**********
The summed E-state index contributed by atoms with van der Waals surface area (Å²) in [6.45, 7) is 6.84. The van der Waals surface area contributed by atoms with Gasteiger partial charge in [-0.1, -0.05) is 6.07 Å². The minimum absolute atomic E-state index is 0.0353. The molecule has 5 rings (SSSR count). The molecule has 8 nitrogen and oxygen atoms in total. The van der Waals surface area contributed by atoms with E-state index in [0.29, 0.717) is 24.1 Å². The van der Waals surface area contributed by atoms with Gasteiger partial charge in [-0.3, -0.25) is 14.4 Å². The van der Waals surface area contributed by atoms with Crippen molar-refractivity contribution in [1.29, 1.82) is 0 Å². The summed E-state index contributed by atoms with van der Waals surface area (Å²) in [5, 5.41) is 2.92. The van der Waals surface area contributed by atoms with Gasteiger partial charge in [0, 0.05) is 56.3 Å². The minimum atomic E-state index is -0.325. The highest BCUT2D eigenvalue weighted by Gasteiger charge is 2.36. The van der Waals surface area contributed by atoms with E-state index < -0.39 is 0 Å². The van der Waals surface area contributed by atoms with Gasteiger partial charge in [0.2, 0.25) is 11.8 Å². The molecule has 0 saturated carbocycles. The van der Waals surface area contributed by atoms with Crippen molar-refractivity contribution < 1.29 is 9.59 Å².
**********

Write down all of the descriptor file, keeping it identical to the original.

The summed E-state index contributed by atoms with van der Waals surface area (Å²) in [6.45, 7) is 6.84. The van der Waals surface area contributed by atoms with Gasteiger partial charge in [-0.1, -0.05) is 6.07 Å². The minimum absolute atomic E-state index is 0.0353. The molecule has 5 rings (SSSR count). The molecule has 8 nitrogen and oxygen atoms in total. The van der Waals surface area contributed by atoms with E-state index in [0.29, 0.717) is 24.1 Å². The van der Waals surface area contributed by atoms with Gasteiger partial charge in [-0.3, -0.25) is 14.4 Å². The van der Waals surface area contributed by atoms with Crippen molar-refractivity contribution in [1.29, 1.82) is 0 Å². The summed E-state index contributed by atoms with van der Waals surface area (Å²) in [5, 5.41) is 2.92. The van der Waals surface area contributed by atoms with Gasteiger partial charge in [0, 0.05) is 56.3 Å². The minimum atomic E-state index is -0.325. The highest BCUT2D eigenvalue weighted by Gasteiger charge is 2.36. The van der Waals surface area contributed by atoms with E-state index < -0.39 is 0 Å². The van der Waals surface area contributed by atoms with Gasteiger partial charge in [0.2, 0.25) is 11.8 Å². The molecule has 0 saturated carbocycles. The van der Waals surface area contributed by atoms with Crippen molar-refractivity contribution < 1.29 is 9.59 Å².